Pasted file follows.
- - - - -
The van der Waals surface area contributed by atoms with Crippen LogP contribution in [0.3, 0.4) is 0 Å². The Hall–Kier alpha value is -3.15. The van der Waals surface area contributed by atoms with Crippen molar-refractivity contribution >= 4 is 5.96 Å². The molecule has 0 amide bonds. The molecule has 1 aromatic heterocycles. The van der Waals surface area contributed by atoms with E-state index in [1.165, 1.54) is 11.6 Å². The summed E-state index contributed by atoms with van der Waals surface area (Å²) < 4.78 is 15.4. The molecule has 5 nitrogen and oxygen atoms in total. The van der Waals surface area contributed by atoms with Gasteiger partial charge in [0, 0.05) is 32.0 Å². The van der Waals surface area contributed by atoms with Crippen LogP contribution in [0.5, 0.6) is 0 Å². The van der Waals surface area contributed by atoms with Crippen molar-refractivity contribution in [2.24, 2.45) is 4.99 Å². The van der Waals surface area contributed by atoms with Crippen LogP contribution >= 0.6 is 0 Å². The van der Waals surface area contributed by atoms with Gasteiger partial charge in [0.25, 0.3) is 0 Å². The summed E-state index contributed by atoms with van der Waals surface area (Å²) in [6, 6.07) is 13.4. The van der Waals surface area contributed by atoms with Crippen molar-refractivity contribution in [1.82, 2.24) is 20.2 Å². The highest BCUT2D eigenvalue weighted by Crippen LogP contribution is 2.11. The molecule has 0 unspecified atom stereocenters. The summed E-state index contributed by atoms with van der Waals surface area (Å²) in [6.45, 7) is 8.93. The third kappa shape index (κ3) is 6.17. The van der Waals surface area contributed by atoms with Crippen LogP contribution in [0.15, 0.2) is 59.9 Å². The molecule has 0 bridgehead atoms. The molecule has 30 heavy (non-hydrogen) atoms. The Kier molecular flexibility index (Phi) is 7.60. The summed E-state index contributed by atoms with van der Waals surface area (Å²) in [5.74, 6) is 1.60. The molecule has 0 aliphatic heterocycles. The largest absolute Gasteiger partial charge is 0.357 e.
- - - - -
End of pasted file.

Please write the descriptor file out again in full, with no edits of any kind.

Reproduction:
The van der Waals surface area contributed by atoms with Crippen LogP contribution in [0.3, 0.4) is 0 Å². The Hall–Kier alpha value is -3.15. The van der Waals surface area contributed by atoms with Crippen molar-refractivity contribution >= 4 is 5.96 Å². The molecule has 0 amide bonds. The molecule has 1 aromatic heterocycles. The van der Waals surface area contributed by atoms with E-state index in [1.165, 1.54) is 11.6 Å². The summed E-state index contributed by atoms with van der Waals surface area (Å²) < 4.78 is 15.4. The molecule has 5 nitrogen and oxygen atoms in total. The van der Waals surface area contributed by atoms with Gasteiger partial charge in [0, 0.05) is 32.0 Å². The van der Waals surface area contributed by atoms with Crippen LogP contribution in [0.5, 0.6) is 0 Å². The van der Waals surface area contributed by atoms with Crippen molar-refractivity contribution in [2.24, 2.45) is 4.99 Å². The van der Waals surface area contributed by atoms with Crippen LogP contribution >= 0.6 is 0 Å². The van der Waals surface area contributed by atoms with Gasteiger partial charge in [0.25, 0.3) is 0 Å². The summed E-state index contributed by atoms with van der Waals surface area (Å²) in [6, 6.07) is 13.4. The van der Waals surface area contributed by atoms with Crippen molar-refractivity contribution in [1.82, 2.24) is 20.2 Å². The highest BCUT2D eigenvalue weighted by Crippen LogP contribution is 2.11. The molecule has 0 unspecified atom stereocenters. The summed E-state index contributed by atoms with van der Waals surface area (Å²) in [6.45, 7) is 8.93. The third kappa shape index (κ3) is 6.17. The van der Waals surface area contributed by atoms with Crippen LogP contribution in [0.15, 0.2) is 59.9 Å². The molecule has 0 bridgehead atoms. The molecule has 30 heavy (non-hydrogen) atoms. The Kier molecular flexibility index (Phi) is 7.60. The summed E-state index contributed by atoms with van der Waals surface area (Å²) in [5.74, 6) is 1.60. The molecule has 0 aliphatic heterocycles. The largest absolute Gasteiger partial charge is 0.357 e.